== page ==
As laid out in the first-ever Evan Yeong Literary Awards, the purpose of these blog posts has been to provide a retrospective of the books read in the past year. Typically these have been written and published in January, but here we are. Better late than never, as I always say.
This is the first of these awards to be written during my relatively new career in publishing. While I wouldn’t say I have a strong understanding of the ins and outs of what’s hot in the industry, I certainly have a healthier grasp of things, especially compared to past years when I had none whatsoever.
The other notable difference is that the list of books read has been censored in part, due to a number of the books having been unsolicited manuscripts that I was asked to read during my time as an Editorial Intern at Penguin Random House Canada. A handful were also unpublished manuscripts or ARCs (Advanced Reader Copies) and have been marked as such. You can check out a full list [with the exact dates of when I read each one] at this link.
ALMOST AS COMPLEX AS THEIR NAMESAKE
Zealot: The Life and Times of Jesus of Nazareth by Reza Aslan
Those who aren’t as familiar with the works of C.S. Lewis should know that “Aslan” is the name of the Judeo-Christian-God-stand-in of that author’s Narnia series. The lion is a complex figure, embodying a dichotomy of a being that is “isn’t safe” while also “good”. Aslan himself is a likewise complicated man, having been raised Muslim, converted to Christianity in his teens, then back to Islam, a faith he continues to practice, and did during the writing of this book. A fascinating fact for both believers and nonbelievers alike is his statement that whether or not he was the son of God, the Nazarene definitively performed miracles.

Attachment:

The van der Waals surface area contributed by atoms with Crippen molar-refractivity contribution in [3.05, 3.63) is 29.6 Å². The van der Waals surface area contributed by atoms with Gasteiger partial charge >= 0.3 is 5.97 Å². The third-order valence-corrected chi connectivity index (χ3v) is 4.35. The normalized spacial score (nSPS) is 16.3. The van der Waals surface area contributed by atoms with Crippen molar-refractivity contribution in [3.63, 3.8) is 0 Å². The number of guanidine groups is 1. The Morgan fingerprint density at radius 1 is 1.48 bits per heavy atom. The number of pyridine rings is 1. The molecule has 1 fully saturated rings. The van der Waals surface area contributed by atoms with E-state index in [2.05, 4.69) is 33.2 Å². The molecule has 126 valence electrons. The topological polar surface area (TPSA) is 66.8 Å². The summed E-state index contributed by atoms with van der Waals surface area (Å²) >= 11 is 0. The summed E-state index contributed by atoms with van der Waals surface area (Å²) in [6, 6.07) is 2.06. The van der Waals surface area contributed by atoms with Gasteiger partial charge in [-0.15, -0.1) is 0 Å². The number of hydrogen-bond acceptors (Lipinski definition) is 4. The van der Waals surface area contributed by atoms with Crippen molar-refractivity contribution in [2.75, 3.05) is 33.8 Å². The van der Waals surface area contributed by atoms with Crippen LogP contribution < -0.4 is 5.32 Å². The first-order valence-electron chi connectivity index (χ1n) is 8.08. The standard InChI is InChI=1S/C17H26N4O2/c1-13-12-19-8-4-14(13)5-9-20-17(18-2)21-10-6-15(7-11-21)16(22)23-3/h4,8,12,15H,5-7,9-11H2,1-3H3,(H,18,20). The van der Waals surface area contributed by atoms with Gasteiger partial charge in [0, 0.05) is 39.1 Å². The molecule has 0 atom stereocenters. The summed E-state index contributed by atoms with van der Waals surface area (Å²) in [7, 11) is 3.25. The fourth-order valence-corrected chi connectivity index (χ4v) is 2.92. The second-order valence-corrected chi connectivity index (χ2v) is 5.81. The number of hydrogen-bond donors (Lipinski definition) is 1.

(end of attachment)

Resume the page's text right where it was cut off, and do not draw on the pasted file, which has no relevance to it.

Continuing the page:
SHOULD HAVE WON THE 2017 GILLER PRIZE
Brother by David Chariandy
One of many short, powerful works of fiction that I read this year, Brother is as unpretentious and beautiful a novel as you’re likely to find, and a worthy contender for Canada’s loftiest and most coveted literary prize. Shining a spotlight on Scarborough in the 90s, an area that I have (recently) shamefully joked about only “technically being Toronto”, this book would have served as a reminder of the real life stories that are overlooked and underheard.
The actual winner of the 2017 Scotiabank Giller Prize was Michael Redhill’s Bellevue Square, which I read the ARC of. Brother was longlisted. Continue reading →
EVAN: The particular topic of discussion that comes to us today is more one that finds itself passed back and forth within Christian circles, and that is: “Why is Christian media so bad?”
GORDON: I think the problem is self-imposed by the religion (I use the term loosely) itself. We’re not talking about a lack of funding (we’ve got plenty of good low-budget films), or a lack of good directors (there’s plenty of decent talent out there), we’re talking about an issue that runs right down the core of it all.
“Christian” media can’t just be media- they have to drag in everything that goes with it.
EVAN: So basically what you’re saying, and we talked about this a little earlier, is that Christian media more often than not has an agenda, correct?
GORDON: I’d say plenty of it has an agenda, but no, I don’t think that’s the core issue- there’s plenty of other preachy movies out there.
EVAN: So what are you saying, exactly?
GORDON: I’m saying that “Christians” can’t make good media because they won’t allow themselves to. Every protagonist has to fit the moral code to a tee, so that they wind up as either Aslan 2.0 or the epitome of Christian morality: John Smith, the middle class suburban, patriotic family man. Which is why I keep putting “Christian” in quotation marks.
We’re not talking about Catholic peasants in El Salvador or the East Orthodox Church in Ethiopia.
EVAN: Okay, I like that a lot, this idea that those creators of Christian media [and primarily I think we’re talking about films] box themselves in. They’re telling the same sorts of stories to who they perceive to be their audience [and they’re not wrong]: white suburban middle class families.